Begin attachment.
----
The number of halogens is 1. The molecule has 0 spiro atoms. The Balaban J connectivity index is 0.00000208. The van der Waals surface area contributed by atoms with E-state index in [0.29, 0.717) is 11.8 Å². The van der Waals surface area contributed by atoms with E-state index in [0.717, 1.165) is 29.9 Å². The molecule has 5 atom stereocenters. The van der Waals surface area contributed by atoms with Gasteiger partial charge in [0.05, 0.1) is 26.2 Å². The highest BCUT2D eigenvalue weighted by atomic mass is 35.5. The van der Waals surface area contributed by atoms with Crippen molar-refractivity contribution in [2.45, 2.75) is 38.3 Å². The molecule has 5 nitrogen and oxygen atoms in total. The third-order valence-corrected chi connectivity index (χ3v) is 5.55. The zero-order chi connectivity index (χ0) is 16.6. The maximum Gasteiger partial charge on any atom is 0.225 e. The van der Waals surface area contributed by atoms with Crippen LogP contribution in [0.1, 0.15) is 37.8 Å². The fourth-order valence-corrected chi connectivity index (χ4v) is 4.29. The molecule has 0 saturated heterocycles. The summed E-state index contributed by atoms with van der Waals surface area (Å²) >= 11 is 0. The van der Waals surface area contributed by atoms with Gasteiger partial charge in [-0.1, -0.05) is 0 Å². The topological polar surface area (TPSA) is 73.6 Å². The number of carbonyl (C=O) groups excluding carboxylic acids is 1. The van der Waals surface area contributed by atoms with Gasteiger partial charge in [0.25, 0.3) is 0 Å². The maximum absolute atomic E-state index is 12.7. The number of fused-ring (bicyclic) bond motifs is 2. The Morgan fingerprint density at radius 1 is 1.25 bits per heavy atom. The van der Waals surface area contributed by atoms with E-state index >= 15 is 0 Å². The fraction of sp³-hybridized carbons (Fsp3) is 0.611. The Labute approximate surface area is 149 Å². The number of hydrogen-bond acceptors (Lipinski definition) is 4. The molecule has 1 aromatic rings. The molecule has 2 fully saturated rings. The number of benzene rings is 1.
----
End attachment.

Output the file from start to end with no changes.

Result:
The number of halogens is 1. The molecule has 0 spiro atoms. The Balaban J connectivity index is 0.00000208. The van der Waals surface area contributed by atoms with E-state index in [0.29, 0.717) is 11.8 Å². The van der Waals surface area contributed by atoms with E-state index in [0.717, 1.165) is 29.9 Å². The molecule has 5 atom stereocenters. The van der Waals surface area contributed by atoms with Gasteiger partial charge in [0.05, 0.1) is 26.2 Å². The highest BCUT2D eigenvalue weighted by atomic mass is 35.5. The van der Waals surface area contributed by atoms with Crippen molar-refractivity contribution in [2.45, 2.75) is 38.3 Å². The molecule has 5 nitrogen and oxygen atoms in total. The third-order valence-corrected chi connectivity index (χ3v) is 5.55. The zero-order chi connectivity index (χ0) is 16.6. The maximum Gasteiger partial charge on any atom is 0.225 e. The van der Waals surface area contributed by atoms with Crippen LogP contribution in [0.1, 0.15) is 37.8 Å². The fourth-order valence-corrected chi connectivity index (χ4v) is 4.29. The molecule has 0 saturated heterocycles. The summed E-state index contributed by atoms with van der Waals surface area (Å²) >= 11 is 0. The van der Waals surface area contributed by atoms with Gasteiger partial charge in [-0.1, -0.05) is 0 Å². The topological polar surface area (TPSA) is 73.6 Å². The number of carbonyl (C=O) groups excluding carboxylic acids is 1. The van der Waals surface area contributed by atoms with Gasteiger partial charge in [0.25, 0.3) is 0 Å². The maximum absolute atomic E-state index is 12.7. The number of fused-ring (bicyclic) bond motifs is 2. The Morgan fingerprint density at radius 1 is 1.25 bits per heavy atom. The van der Waals surface area contributed by atoms with E-state index >= 15 is 0 Å². The fraction of sp³-hybridized carbons (Fsp3) is 0.611. The Labute approximate surface area is 149 Å². The number of hydrogen-bond acceptors (Lipinski definition) is 4. The molecule has 1 aromatic rings. The molecule has 2 fully saturated rings. The number of benzene rings is 1.